Jill Escher, head of the Autism Society of San Francisco Bay Area, appears to be an influential voice (or infamous in my estimation) for the autism community in California. Her blogs reach far beyond the San Francisco Bay Area. She is an autism epidemic proponent, which necessarily requires environmental causation determinism. This means that despite the overwhelming evidence that autism is both genetic and hereditary, environmental factors like vaccines and other toxic exposures like grandma smoking or herbicides or Escher’s pet theory around synthetic steroid hormone exposure, which mid-twentieth century was used to prevent miscarriage, become the autism cause par excellence just waiting to be discovered if money could be redirected into properly researching it.
To Escher, autistic adults and parents and researchers who stand by autism’s overwhelming genetic/hereditary origins are science deniers, leaving aside the fact that denying the existence of an “epidemic” does not require denying the possibility of environmental factors at play. On the other hand, Escher and the subset of parents she speaks for continually deny that there are actual autistic adults living among us most of whom remain undiagnosed because of the damage done starting with Leo Kanner’s identification in the 1940s of his “rare” childhood disorder. The “epidemic” theory of autism requires you to dismiss any notion that autism has always been with us, manifesting itself in a variety of forms with varying degrees of disability that could easily go unidentified when the proper tools to identify it had yet to emerge.
But the problem here is that Escher is more than just your average pathology paradigm “autism mom” with a blog. She’s a pathology paradigm “autism mom” in a position that lends her real credibility even if nearly exclusively among the autism community, which is separate from the autistic community, and being honest is the community that overwhelmingly sets the parameters of acceptable discourse around autism in this country. More than this, using phrases like “pathology paradigm” to accurately characterize her damaging ideas about autistic people won’t help because she firmly embraces it. She positively ridicules and dismisses the neurodiversity paradigm and movement. She describes Steve Silberman’s excellent book NeuroTribes as a mere phase that will pass, presumably once “experts” like her finally have the “smoking gun” study in hand that she’s just dying to beat us over the head with.
She believes that the DSM-5’s “lumping” together of Asperger’s Syndrome, PDD-NOS, and other previously separate diagnoses as all Autism Spectrum Disorder has created two separate autism worlds, those with brain damage (her kids) and those for whom autism is not a disability but instead confers a unique identity with intellectual “gifts.” What Escher wants is a hard line drawn between her non-verbal, intellectually disabled children, and those without intellectual disability. She wants the autism diagnosis reserved exclusively for her children and others like them–like my own son presumably. She pays occasional lip service to “high-functioning” autism only insofar as she must: in your formulaic run-of-the-mill “not like my child” blog post, “high-functioning” autism is usually mentioned with a qualifier, like “but,” which is then followed by a list of behaviors including feces on the floor or smeared on the wall (these parents love the feces smearing):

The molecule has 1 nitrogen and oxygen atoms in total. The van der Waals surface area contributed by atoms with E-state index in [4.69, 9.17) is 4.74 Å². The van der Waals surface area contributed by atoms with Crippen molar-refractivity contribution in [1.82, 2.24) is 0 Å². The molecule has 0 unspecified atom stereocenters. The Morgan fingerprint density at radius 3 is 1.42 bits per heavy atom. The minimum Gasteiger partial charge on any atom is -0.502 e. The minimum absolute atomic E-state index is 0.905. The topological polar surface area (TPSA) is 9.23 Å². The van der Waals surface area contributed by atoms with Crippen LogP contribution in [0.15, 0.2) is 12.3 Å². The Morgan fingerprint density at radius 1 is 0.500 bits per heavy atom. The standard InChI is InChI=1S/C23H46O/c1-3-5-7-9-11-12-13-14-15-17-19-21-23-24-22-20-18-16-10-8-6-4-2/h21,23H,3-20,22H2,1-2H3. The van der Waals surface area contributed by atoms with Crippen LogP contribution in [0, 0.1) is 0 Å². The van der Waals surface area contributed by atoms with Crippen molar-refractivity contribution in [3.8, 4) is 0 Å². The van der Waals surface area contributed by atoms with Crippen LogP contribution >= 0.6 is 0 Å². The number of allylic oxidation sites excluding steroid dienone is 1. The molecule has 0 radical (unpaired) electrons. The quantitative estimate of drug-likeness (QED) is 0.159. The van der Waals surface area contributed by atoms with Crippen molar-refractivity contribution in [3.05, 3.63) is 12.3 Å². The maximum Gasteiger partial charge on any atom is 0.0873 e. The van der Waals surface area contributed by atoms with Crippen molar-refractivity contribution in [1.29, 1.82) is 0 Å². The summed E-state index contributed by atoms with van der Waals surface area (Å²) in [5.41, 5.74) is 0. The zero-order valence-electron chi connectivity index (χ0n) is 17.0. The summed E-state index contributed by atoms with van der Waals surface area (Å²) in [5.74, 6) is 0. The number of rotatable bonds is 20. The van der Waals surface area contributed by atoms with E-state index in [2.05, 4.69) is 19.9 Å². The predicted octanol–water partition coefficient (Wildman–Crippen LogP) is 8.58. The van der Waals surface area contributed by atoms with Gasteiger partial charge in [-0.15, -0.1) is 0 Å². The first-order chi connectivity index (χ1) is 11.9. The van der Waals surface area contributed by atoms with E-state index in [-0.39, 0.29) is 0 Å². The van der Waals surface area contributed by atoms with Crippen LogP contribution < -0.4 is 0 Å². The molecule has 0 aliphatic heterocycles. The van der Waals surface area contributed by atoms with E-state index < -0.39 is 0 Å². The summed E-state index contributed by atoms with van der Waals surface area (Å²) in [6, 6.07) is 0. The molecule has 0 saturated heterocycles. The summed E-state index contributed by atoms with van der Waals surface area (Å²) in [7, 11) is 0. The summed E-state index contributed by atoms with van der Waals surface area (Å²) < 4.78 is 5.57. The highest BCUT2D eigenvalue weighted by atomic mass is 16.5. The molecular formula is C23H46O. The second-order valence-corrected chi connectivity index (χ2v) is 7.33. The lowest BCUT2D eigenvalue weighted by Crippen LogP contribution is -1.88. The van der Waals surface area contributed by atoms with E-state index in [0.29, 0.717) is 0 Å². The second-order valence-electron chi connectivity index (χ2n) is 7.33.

Yes, I will agree there are some on the mild end who can function fairly independently, but as a hallmark of their disorder often can’t hold a normal conversation, make normal eye contact, make friends, execute solid judgment, negotiate public transportation, fend off abuse, read subtle social cues, vary a routine, and/or hold a job. Even this form of so-called “high-functioning” autism is debilitating, with most individuals needing at least some form of lifelong supervision and support. But for the most part, people with autism are even more incapacitated, such as my friend’s 12 year-old son who regularly attacks his parents and siblings and typically spends his days flicking pieces of string in front of his face. Or my friend’s 18 year-old son who can have a brief conversation but is now 6’ 4” and easily slips into rages involving things like hurling televisions across a room. My friend’s autistic daughter, 17, has some words but cannot attend to her own menstrual periods or personal hygiene, and defecates on her floor.